In Stephen King’s The Stand, the author once again
takes on the theme of good battling evil. Produced as a
four-part television mini-series, the movie is conveniently
broken down into four bloated segments with separate titles. The
Plague is the opening and can be comfortably referred to as
“the set-up.” An accident at a military bio warfare
research center spreads a deadly virus into the atmosphere. The
incident is poorly depicted, making the most unlikely pathway
through the country. The set-up is so crucial, yet so sloppily
handled, a sure sign that this production will travel any road
it wants with little concern for the direction. As the virus
travels, we meet the survivors as the epidemic and script skip
around the country with merry abandon. Who are
these guys anyway and why in God’s name are they the chosen
ones to fight the devil. There is certainly no case for any of
them surviving the plague. Again, the players are sad
caricatures, especially the military and government personnel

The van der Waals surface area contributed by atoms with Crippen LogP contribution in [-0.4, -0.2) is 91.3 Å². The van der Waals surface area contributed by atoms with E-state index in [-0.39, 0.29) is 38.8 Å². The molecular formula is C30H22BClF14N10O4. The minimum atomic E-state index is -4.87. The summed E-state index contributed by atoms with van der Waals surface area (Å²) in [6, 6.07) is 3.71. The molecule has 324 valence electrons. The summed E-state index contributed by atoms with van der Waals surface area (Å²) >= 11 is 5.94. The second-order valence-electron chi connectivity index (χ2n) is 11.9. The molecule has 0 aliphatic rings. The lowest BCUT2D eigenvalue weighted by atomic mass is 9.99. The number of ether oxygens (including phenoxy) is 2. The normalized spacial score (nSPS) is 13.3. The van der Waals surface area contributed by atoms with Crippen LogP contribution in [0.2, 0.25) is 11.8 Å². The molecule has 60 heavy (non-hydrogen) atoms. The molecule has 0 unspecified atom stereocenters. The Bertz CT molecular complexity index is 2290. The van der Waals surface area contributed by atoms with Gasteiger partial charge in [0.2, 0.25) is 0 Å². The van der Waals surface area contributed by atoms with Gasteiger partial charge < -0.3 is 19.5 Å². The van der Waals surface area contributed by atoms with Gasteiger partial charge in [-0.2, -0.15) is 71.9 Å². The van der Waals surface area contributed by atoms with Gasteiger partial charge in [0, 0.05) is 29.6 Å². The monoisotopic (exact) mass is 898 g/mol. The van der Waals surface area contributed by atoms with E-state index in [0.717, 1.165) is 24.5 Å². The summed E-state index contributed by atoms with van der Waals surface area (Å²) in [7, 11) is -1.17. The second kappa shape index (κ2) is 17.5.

depicted in The Plague.
Millennium party of apocalypse
King’s apocalyptic material was given outstanding film
interpretation by director Fraser Heston in Needful Things. The
focus, unlike in The Stand, was compact, executed without
blubber to prop up the story. The Stand suffers from lack
of focus and a roaming, flaccid style of storytelling. If
you choose to evaluate The Stand by lesser standards often
connoted by calling something a TV movie, it’s simply making
excuses for a poorly scripted and bloated production.
Stand breaks down firstly from the boring script. Stephen
King has nobody to blame but himself, as he is the screenwriter
of I. Mick Garris adds nothing to the production with bland and
formulaic direction. Actors like Gary Sinese seem stranded in a
wasteland of banal scripting. Laura San Giacomo, Molly
Ringwald and Rob Lowe are likewise infected by the
The Stand is
presented as a special edition. Audio commentary from director
Mick Garris, Stephen King, Rob Lowe, Ruby Dee, Miguel Ferrer,
Jamey Sheridan, and editor Pat McMahon is included. There’s
also storyboard comparisons with the actual scenes and a
“making of” featurette. The DVD is presented in its native
1.33 aspect ratio. Image sharpness is inconsistent. Sometimes it
so clear it appears that no transfer was necessary to video and
at other times I had to wonder if the cinematographer was able
to keep the composition in focus. The colors are fine and
shadow detail is adequate. Light output is ample for any system.
The Dolby 2-channel surround is adequate.
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